If my family uses a toothpaste with fluoride, do we also need to drink fluoridated water?

To keep your baby’s mouth as clean as possible, use a soft cloth to wipe his or her gums clean from the start. Once those first teeth start coming through the gums, begin brushing them with a soft, child-sized toothbrush (my daughter loved her Elmo toothbrush) and a tiny smear of fluoride toothpaste about the size of a grain of rice and minimizes the amount your child swallows. This will help spread the fluoride onto teeth without your child swallowing too much, since he or she can’t really spit yet. Once your child becomes better at spitting (about age 3), use a pea-sized amount of toothpaste and have your child spit after brushing. Keep helping your child brush until at least age five or six. It may be a team effort until then (it is at our home!), but keep doing the final brushing just to be sure all the “sugar bugs” are gone. Stickers help!

When should I start brushing my child’s teeth, and how much fluoride toothpaste should I use?

Not if you are using the recommended amount of toothpaste for your child’s age and supervising their brushing to prevent unnecessary swallowing. Fluoride toothpaste is recommended for babies and toddlers by the American Academy of Pediatrics, the American Association of Pediatric Dentistry, and the American Dental Association.  For more information, see Toothbrushing Tips for Young Children.

Do I need to worry if my child swallows toothpaste with fluoride?

Dental fluorosis happens before age 8 and is caused by getting too much fluoride when teeth are forming below the gums and before they appear in the mouth. It is mostly a cosmetic issue with no negative health effects.

It is estimated that less than 1 in 4 people between the ages of 6-49 have fluorosis, which most often can only be seen by a dental professional. Less than 2% of people are categorized as having anything more than mild fluorosis, which looks like small white spots on the teeth. To minimize the risk of visible fluorosis, teach your children to spit, not swallow toothpaste or mouthwash/rinse after use. Talk to your dentist about any questions or concerns you may have and about which dental products are right for your child.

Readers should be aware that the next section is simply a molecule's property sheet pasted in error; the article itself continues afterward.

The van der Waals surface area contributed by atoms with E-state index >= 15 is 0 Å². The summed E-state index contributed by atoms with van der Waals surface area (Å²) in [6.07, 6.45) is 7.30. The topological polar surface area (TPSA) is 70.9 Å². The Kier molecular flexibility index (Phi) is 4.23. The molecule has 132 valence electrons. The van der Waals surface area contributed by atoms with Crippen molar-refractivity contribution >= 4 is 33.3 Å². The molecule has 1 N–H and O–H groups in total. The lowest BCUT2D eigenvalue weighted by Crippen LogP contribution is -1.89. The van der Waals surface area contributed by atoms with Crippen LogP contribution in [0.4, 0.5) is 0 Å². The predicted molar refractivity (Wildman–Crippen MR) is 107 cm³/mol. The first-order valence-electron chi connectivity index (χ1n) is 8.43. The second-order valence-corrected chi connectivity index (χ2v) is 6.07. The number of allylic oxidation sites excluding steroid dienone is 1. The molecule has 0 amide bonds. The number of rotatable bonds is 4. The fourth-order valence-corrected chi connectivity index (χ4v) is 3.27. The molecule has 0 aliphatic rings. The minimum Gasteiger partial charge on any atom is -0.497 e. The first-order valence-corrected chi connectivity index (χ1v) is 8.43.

How common is dental fluorosis, and how can I prevent it?

According to both the American Academy of Pediatrics and the American Dental Association, it is absolutely safe to mix infant formula with fluoridated water. Babies who are exclusively formula fed might have an increased risk for mild dental fluorosis, so discussing your baby’s needs with your dentist and pediatrician is important.

What should I know about mixing formula in fluoridated water?

Schedule your child first dental visit no later than his or her first birthday. If your baby has teeth, he or she can get cavities! This early start is important for you and your child to begin good habits and develop a positive relationship with your dentist.

When should I start taking my child to the dentist?

Fluoride treatments prevent cavities by strengthening the hard, outer shell of teeth, and they may even reverse very early cavities that have just started forming. A fluoride treatment is quick and painless. Your dentist will paint a thin layer of fluoride varnish on your child’s teeth. Fluoride varnish is a sticky yellow or orange substance that often has a pleasant taste. The varnish application is fast and sets quickly. Your child may be advised to avoid eating of drinking for a short period of time (maybe 30 minutes) after the treatment.

My child’s dentist has recommended he or she receive a fluoride treatment. How will it help, and what can I expect during the visit?

Use some of your child’s favorite things to describe fluoride in a way he or she can understand. Here’s what worked for me: My three-year-old daughter loves super heroes and pretending she has super powers! I explained to her that the fluoride in her water and in her toothpaste is like a superpower to fight sugar bugs on her teeth that cause cavities.  She seems to know what this means and is really good about taking care of her teeth. She is also (I’m proud to say) an excellent patient in the dental chair.